BU Law students stand to benefit from such deep insights and more from Gim, responsible for executive strategies and investment funding portfolios at America’s oldest community bank. His course — “Central Banks, Commercial Banks and Financial Markets” — aims to give students an understanding of how the attitude of banks, customers, investors, regulators and central bankers are in constant flux. In times of strong economic activity, these different groups are looking for growth and are willing to accept risks. When downturns hit — and they do — these players will shift their outlook, emphasising safety and risk avoidance.
In theory, it makes sense to be more cautious, but according to Gim — it’s actually counterproductive. “That shift in attitudes often produces less than optimal outcomes for the economies affected — boosting growth when times are good, and lengthening recessions when times are bad,” Gim says.
Like most BU Law courses, Gim’s classes are hands-on affairs. Students are expected to review current news stories, policy statements and economic forecasts. These are sourced from financial stalwarts like Wall Street Journal and Bloomberg, from central banking bodies like the Federal Reserve, and global organisations like the World Bank, the Bank for International Settlements and the International Monetary Fund.
“These readings are related directly to the issues that bankers and policymakers face in managing their daily business. Whether the subject is the duration of a low interest rate environment, the projected future path for loan losses resulting from COVID-19 and the subsequent impact on bank capital ratios, or the unintended consequences of higher capital requirements for financial intermediaries, students taking this course will be better prepared on the reasons why current events are shaping the behaviour of bankers, and how they can help those bankers formulate effective responses to changing times,” Gim says.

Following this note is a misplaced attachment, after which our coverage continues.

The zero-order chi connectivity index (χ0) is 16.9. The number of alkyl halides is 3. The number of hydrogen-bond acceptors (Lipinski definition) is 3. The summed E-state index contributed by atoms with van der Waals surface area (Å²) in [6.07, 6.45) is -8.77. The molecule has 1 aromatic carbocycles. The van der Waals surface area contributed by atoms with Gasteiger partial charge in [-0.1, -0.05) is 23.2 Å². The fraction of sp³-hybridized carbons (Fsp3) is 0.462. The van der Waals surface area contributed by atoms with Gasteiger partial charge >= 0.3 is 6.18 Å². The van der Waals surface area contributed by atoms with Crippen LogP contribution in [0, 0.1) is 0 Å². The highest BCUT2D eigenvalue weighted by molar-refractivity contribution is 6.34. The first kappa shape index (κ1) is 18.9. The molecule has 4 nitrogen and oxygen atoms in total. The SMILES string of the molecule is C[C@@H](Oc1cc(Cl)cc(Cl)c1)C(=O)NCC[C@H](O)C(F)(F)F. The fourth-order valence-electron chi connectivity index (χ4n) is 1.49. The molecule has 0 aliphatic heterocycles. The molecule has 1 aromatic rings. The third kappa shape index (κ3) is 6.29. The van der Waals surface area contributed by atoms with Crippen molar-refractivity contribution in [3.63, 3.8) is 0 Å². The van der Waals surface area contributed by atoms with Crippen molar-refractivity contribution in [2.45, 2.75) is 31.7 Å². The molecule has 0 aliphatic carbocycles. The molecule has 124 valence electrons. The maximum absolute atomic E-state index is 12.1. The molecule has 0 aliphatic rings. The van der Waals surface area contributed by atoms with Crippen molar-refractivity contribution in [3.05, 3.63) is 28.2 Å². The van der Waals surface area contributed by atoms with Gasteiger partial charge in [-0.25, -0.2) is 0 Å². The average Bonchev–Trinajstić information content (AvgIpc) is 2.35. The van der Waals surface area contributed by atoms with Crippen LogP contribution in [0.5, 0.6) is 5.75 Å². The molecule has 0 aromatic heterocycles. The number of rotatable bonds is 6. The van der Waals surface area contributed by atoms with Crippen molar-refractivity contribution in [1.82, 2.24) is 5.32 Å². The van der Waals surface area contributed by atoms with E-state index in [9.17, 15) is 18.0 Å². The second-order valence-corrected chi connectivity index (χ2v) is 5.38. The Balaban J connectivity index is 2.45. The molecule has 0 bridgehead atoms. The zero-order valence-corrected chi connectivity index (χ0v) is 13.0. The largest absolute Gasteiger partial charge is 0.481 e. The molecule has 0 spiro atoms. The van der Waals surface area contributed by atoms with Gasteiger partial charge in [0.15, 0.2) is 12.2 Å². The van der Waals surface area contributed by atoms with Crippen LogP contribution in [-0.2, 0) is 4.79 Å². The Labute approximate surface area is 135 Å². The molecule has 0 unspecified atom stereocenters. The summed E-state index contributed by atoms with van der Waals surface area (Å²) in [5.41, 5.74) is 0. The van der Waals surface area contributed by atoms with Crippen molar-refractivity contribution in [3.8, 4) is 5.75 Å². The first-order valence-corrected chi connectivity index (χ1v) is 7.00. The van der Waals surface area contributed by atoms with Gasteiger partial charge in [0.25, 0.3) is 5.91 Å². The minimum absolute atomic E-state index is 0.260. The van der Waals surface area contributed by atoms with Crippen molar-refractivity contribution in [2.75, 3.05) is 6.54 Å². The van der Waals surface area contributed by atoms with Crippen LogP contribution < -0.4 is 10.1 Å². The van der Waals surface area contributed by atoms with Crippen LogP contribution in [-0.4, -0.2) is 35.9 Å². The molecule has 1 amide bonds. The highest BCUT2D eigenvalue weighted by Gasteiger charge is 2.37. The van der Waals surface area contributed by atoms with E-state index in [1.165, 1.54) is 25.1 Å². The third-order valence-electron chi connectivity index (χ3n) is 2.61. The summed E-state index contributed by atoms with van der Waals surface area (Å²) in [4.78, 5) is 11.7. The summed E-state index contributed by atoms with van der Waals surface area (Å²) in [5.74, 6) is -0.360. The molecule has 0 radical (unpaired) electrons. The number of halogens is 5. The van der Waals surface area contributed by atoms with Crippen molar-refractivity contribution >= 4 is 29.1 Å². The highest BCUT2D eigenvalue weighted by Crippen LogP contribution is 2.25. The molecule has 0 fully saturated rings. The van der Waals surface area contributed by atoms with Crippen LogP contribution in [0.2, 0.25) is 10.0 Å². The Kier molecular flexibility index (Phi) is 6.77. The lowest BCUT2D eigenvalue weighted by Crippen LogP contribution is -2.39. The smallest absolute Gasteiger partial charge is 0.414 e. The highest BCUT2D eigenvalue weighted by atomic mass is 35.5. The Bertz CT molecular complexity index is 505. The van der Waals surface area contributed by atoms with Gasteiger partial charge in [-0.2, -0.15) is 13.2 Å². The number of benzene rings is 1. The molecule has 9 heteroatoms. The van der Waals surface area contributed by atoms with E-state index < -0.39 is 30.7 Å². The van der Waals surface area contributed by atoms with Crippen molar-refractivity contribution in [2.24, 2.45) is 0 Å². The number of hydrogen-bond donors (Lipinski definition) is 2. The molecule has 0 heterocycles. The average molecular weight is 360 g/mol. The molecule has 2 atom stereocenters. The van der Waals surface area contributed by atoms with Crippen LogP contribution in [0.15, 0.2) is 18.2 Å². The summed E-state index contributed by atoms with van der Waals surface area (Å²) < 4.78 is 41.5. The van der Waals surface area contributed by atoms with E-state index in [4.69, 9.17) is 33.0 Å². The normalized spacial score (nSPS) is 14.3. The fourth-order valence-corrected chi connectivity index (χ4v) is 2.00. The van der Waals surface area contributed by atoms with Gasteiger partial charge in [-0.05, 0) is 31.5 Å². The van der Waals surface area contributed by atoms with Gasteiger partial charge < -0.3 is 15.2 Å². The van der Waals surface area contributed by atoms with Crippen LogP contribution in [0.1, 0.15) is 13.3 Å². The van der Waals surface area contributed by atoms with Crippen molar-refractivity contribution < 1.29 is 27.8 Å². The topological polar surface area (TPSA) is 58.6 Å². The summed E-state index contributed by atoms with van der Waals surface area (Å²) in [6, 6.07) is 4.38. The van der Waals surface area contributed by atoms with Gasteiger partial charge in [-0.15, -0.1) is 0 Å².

Craig Kaylor, the Vice President for Compliance and CRA at PeoplesBank, teaches a course on consumer financial services, presenting students with an overview of the laws relating to traditional and innovative consumer financial products and services. This includes the impact of the Great Recession, the subsequent Dodd-Frank Act that held financial service providers accountable and how this has shaped not just every federal financial regulatory agency, but every element of the country’s banking industry — from regulators, to creditors, to consumers.
Having worked as a liaison between financial institutions and regulators for over 20 years, Kaylor offers astute understanding of the real-world issues and problems that attorneys and compliance professionals face on a daily basis. This can be anywhere from consumer protection practices, to dealing with regulatory bodies and compliance, to ensuring that consumer laws are not overlooked, which can lead to regulatory and reputational issues. Kaylor trains students on how to comprehend and deal with these variables, bodies and personalities effectively.
With the rise of cryptocurrency, Kaylor muses that consumer protection and compliance will become even bigger issues in banking. “Lawyers will have to have a better understanding of technology like blockchain and be prepared for an ever-changing legal and regulatory landscape,” he says. “There will be more consumer protection statutes that arise as more consumers use cryptocurrency.”
As a BU Law LLM in Banking and Financial Law student, you’re set to receive more in-depth observations and insights such as these. As a BU Law graduate, you’ll be set for countless opportunities in this lucrative sector. Learn more here on how to transform your professional standing today.